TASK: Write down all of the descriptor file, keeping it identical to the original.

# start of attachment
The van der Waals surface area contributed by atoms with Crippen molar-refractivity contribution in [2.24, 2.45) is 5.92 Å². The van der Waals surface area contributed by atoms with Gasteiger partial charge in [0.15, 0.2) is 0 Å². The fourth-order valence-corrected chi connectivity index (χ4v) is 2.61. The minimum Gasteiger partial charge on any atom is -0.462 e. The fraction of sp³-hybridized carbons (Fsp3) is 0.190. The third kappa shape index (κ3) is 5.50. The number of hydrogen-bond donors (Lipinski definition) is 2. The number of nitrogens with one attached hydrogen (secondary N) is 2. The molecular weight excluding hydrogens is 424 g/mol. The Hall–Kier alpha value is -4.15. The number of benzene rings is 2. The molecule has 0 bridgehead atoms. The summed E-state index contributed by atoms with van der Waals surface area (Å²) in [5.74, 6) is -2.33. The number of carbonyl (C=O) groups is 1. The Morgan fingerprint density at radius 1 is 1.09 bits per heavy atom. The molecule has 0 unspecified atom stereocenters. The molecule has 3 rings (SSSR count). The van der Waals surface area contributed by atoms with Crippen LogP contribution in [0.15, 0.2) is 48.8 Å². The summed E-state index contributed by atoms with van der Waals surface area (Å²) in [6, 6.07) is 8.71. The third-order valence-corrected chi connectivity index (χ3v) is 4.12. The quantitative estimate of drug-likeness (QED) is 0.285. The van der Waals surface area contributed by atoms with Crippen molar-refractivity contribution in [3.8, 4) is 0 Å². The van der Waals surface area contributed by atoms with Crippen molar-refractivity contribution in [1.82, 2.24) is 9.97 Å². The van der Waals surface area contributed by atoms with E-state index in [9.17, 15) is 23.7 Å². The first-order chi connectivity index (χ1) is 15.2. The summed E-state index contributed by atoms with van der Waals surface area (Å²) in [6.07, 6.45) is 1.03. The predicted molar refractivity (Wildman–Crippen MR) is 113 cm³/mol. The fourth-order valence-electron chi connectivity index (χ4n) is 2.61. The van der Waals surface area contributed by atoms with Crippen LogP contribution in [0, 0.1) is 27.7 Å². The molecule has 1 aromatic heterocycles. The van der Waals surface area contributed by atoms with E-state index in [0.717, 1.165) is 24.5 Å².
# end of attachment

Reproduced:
The van der Waals surface area contributed by atoms with Crippen molar-refractivity contribution in [2.24, 2.45) is 5.92 Å². The van der Waals surface area contributed by atoms with Gasteiger partial charge in [0.15, 0.2) is 0 Å². The fourth-order valence-corrected chi connectivity index (χ4v) is 2.61. The minimum Gasteiger partial charge on any atom is -0.462 e. The fraction of sp³-hybridized carbons (Fsp3) is 0.190. The third kappa shape index (κ3) is 5.50. The number of hydrogen-bond donors (Lipinski definition) is 2. The number of nitrogens with one attached hydrogen (secondary N) is 2. The molecular weight excluding hydrogens is 424 g/mol. The Hall–Kier alpha value is -4.15. The number of benzene rings is 2. The molecule has 0 bridgehead atoms. The summed E-state index contributed by atoms with van der Waals surface area (Å²) in [5.74, 6) is -2.33. The number of carbonyl (C=O) groups is 1. The Morgan fingerprint density at radius 1 is 1.09 bits per heavy atom. The molecule has 0 unspecified atom stereocenters. The molecule has 3 rings (SSSR count). The van der Waals surface area contributed by atoms with Crippen LogP contribution in [0.15, 0.2) is 48.8 Å². The summed E-state index contributed by atoms with van der Waals surface area (Å²) in [6, 6.07) is 8.71. The third-order valence-corrected chi connectivity index (χ3v) is 4.12. The quantitative estimate of drug-likeness (QED) is 0.285. The van der Waals surface area contributed by atoms with Crippen molar-refractivity contribution in [3.8, 4) is 0 Å². The van der Waals surface area contributed by atoms with Crippen molar-refractivity contribution in [1.82, 2.24) is 9.97 Å². The van der Waals surface area contributed by atoms with E-state index in [9.17, 15) is 23.7 Å². The first-order chi connectivity index (χ1) is 15.2. The summed E-state index contributed by atoms with van der Waals surface area (Å²) in [6.07, 6.45) is 1.03. The predicted molar refractivity (Wildman–Crippen MR) is 113 cm³/mol. The fourth-order valence-electron chi connectivity index (χ4n) is 2.61. The van der Waals surface area contributed by atoms with Crippen LogP contribution in [0, 0.1) is 27.7 Å². The molecule has 1 aromatic heterocycles. The van der Waals surface area contributed by atoms with E-state index in [0.717, 1.165) is 24.5 Å².